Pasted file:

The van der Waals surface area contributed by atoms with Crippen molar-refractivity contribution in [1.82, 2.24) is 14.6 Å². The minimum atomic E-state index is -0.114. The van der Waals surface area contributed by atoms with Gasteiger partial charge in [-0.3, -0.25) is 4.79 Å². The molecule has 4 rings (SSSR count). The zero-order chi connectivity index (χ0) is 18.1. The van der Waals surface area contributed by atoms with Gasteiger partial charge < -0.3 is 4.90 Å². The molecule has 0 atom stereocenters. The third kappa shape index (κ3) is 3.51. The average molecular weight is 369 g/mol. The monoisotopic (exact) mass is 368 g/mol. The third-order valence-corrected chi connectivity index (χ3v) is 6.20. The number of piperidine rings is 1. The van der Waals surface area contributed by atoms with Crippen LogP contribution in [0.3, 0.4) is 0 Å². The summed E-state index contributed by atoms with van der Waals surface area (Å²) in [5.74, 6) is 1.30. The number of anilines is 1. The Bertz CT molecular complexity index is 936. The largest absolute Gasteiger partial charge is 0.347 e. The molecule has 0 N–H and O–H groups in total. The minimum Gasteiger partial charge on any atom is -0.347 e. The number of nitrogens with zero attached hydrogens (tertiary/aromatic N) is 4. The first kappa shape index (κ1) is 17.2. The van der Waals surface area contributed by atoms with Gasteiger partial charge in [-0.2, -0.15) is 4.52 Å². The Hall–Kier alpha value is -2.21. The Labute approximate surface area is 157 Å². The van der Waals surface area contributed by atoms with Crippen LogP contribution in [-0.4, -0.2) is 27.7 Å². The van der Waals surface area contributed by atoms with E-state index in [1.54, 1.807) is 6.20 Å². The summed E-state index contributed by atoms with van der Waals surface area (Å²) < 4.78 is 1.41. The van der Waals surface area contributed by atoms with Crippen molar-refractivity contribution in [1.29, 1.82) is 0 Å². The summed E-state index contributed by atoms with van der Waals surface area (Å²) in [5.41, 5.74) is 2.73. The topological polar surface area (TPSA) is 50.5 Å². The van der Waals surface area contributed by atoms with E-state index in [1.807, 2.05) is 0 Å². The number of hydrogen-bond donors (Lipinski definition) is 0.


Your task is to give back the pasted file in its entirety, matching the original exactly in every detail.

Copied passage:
The van der Waals surface area contributed by atoms with Crippen molar-refractivity contribution in [1.82, 2.24) is 14.6 Å². The minimum atomic E-state index is -0.114. The van der Waals surface area contributed by atoms with Gasteiger partial charge in [-0.3, -0.25) is 4.79 Å². The molecule has 4 rings (SSSR count). The zero-order chi connectivity index (χ0) is 18.1. The van der Waals surface area contributed by atoms with Gasteiger partial charge < -0.3 is 4.90 Å². The molecule has 0 atom stereocenters. The third kappa shape index (κ3) is 3.51. The average molecular weight is 369 g/mol. The monoisotopic (exact) mass is 368 g/mol. The third-order valence-corrected chi connectivity index (χ3v) is 6.20. The number of piperidine rings is 1. The van der Waals surface area contributed by atoms with Crippen LogP contribution in [0.3, 0.4) is 0 Å². The summed E-state index contributed by atoms with van der Waals surface area (Å²) in [5.74, 6) is 1.30. The number of anilines is 1. The Bertz CT molecular complexity index is 936. The largest absolute Gasteiger partial charge is 0.347 e. The molecule has 0 N–H and O–H groups in total. The minimum Gasteiger partial charge on any atom is -0.347 e. The number of nitrogens with zero attached hydrogens (tertiary/aromatic N) is 4. The first kappa shape index (κ1) is 17.2. The van der Waals surface area contributed by atoms with Gasteiger partial charge in [-0.2, -0.15) is 4.52 Å². The Hall–Kier alpha value is -2.21. The Labute approximate surface area is 157 Å². The van der Waals surface area contributed by atoms with Crippen LogP contribution in [-0.4, -0.2) is 27.7 Å². The van der Waals surface area contributed by atoms with E-state index in [1.54, 1.807) is 6.20 Å². The summed E-state index contributed by atoms with van der Waals surface area (Å²) < 4.78 is 1.41. The van der Waals surface area contributed by atoms with Crippen molar-refractivity contribution in [1.29, 1.82) is 0 Å². The summed E-state index contributed by atoms with van der Waals surface area (Å²) in [5.41, 5.74) is 2.73. The topological polar surface area (TPSA) is 50.5 Å². The van der Waals surface area contributed by atoms with E-state index in [1.807, 2.05) is 0 Å². The number of hydrogen-bond donors (Lipinski definition) is 0.